Organisations want to manage their information, be that their documents, engineering drawings, NHS scans or their IP: effectively the sum of their customer interactions and the collective knowledge base accumulated. As we know, many will look to ECM or a good Content Records Management system to manage this asset.
The reality, however, is that a vast proportion of this knowledge base is housed in legacy systems, ranging from a file system, an older document management system or perhaps a combination of both, and in miscellaneous line of business applications. Customers want to be able to wrap all that legacy data in some intelligent framework so they can find it at a later date, with the vision that this central repository is going to be where all of their core data will reside.
Here’s the problem: the idea of the repository is a sound one. But how do you get all that important information held in these legacy systems into that shiny new central repository? This is a challenge made more complicated by the fact that, in many cases, the older systems are coming to end-of-life, and you don’t want to lose any of that information.
Welcome to the data migration content challenge. To address this challenge, you need to understand what information it is you want to maintain, what the data model is that sits around it and what information you wrap around your content so that you can search for it and retrieve it.
From a retention management point of view, you also need to consider the duration you are required to retain your data, as set by your information governance policy. A number of things also need to be in place. You need to be confident that your legacy data will be preserved and the content migration process should also enhance the data’s value.
In addition, a great side effect of a good ECM data migration process is enabling you to find information more easily and readily – and through enforced retention periods, limiting your storage space. Finally you need instant access as well as instant visualisation – by which I am referring to the ability to see previews of your information once it has been migrated.
All very challenging concerns. The good news is that many organisations are meeting and beating these issues. Let’s examine how.
Best Practice Around Content Migration
A first recommendation: look to technology and services that can quickly help you transform older data into a format that can be displayed in your new system. Typically, that encompasses converting such content into a PDF or an image so you can expect to easily navigate through your preserved content in a more visual way.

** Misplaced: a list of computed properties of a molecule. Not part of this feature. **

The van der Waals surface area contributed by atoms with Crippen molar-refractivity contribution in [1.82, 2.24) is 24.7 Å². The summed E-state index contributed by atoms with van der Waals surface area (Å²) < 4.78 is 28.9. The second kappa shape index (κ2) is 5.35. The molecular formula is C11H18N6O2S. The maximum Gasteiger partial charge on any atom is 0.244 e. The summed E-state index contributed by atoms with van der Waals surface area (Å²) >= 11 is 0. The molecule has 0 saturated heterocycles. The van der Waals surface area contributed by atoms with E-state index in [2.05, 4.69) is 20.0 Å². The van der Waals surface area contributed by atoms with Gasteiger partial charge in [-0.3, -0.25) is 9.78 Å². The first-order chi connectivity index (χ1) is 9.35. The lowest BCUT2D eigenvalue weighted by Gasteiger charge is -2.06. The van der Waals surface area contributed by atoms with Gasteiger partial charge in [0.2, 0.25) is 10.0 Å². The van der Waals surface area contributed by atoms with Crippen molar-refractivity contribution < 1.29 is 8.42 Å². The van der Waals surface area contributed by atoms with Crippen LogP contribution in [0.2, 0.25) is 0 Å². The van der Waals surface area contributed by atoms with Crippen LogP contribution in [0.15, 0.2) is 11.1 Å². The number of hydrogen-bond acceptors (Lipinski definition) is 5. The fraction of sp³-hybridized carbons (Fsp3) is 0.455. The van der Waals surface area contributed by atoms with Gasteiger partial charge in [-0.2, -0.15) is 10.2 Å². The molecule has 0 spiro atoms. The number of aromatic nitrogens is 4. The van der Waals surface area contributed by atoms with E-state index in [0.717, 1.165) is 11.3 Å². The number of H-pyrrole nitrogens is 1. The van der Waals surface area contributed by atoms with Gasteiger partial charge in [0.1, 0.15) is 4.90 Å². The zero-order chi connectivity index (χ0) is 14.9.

Second, evaluate any services out there in the market to take you through the data analysis. Once you have analysed the data, then you are in a better position to develop specific tools to extract the content and map it to that of the target data structure.
Last but not least, bear in mind that in mapping the extracted data, it may require potentially extensive formatting or reformatting. Think of the migration process as a series of iterations, taking bite-size chunks on to work out what is the most appropriate process for getting the data from the source and into the target – then turning those chunks into ever larger ‘plates of food.’
By following these recommendations, your important legacy data will be preserved and you will have enhanced that data’s value by making it much more easily and readily available – plus you will have instant visualisation of that data, that’s to say previews of your information once it has been migrated. You will also have lowered your storage overhead significantly.
This approach works. And it can work in real life for literally huge volumes of data. One customer I have worked with migrated approximately 100,000 records from its existing system into a new enterprise content management system, while a very well-known retailer I worked with migrated roughly 6 million invoice records out of a proprietary system into a new SAP platform. Even as we speak, I am working with a central government agency with around 5 million records to move to a new system.
So best of luck with your data migration journey – which can be a lot less hassle if you approach it in the right way.